Sadly, over the past two weeks during my reserve patrols I have come across abandoned bonfire pits. These fires have been made using wood from the reserve, and were both constructed within a woodland adjacent to the area where we hold our Badger Watches.
Clearly starting a bonfire within a woodland creates a risk of a larger wildfire and widespread damage. It can also cause extreme stress and disturbance to the wildlife living on the reserve. For these reasons we do not condone members of the public lighting uncontrolled fires at Falls of Clyde Wildlife Reserve. I love spending time outdoors, camping and sitting by the fireside – however I always strive to do these things in a responsible manner and with the utmost respect for wildlife and the environment.
Within Scotland our land access rights allow us freedom to roam the vast majority of our countryside, however this right is given with the understanding you use land in a responsible manner. These responsibilities extend to the use of fires, and the Scottish Outdoor Access Code provides advice on lighting fires outdoors. Scottish Natural Heritage has also created a guide on How to Camp Responsibly, to help you get the most from nature while enjoying the outdoors in a safe and responsible way.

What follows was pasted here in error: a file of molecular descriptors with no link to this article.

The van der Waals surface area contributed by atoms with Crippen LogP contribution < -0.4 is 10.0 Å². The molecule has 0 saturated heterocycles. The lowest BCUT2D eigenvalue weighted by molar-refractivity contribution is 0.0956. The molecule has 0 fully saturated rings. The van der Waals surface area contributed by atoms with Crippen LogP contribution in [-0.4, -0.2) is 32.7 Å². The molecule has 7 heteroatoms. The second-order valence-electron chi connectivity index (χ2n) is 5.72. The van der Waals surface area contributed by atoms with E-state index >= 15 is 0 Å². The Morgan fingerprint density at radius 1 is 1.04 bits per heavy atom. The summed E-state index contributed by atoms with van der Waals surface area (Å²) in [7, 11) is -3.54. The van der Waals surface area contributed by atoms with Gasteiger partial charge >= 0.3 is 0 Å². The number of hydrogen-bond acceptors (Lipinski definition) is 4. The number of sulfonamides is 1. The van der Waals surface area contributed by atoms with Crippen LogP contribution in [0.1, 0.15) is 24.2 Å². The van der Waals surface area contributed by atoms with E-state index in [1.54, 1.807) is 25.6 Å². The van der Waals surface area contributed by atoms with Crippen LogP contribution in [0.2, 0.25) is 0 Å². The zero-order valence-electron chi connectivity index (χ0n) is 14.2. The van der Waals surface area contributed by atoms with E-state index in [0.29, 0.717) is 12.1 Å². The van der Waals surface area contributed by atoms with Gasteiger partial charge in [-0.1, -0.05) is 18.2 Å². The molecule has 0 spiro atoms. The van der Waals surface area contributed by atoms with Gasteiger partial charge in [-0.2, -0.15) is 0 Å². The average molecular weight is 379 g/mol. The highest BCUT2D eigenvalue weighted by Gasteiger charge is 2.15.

A great motto to go by when spending time outdoors is ‘leave no trace’. This means, remember to pick up your litter and keep the area as natural as possible. Campfires can be made in a safe and responsible manner, but it’s best to seek the landowners permission first.
To prevent any damage or disturbance to wildlife keep the fire as small as possible, avoid lining the edge of the pit with wood (this might seem like common sense but you’d be surprised!) and always ensure the fire is extinguished before leaving it unsupervised. Finally, when you pack up camp remember to dismantle the fire and clear the area so its looks exactly as it did before you arrived.
We love to see people spending time at Falls of Clyde, and we welcome people using the reserve for recreation. However, when visiting our reserve, or any wild place, remember that these are important havens for wildlife and that insensitive actions can cause damage and disturbance.
Jenny Mann, Falls of Clyde Assistant Ranger
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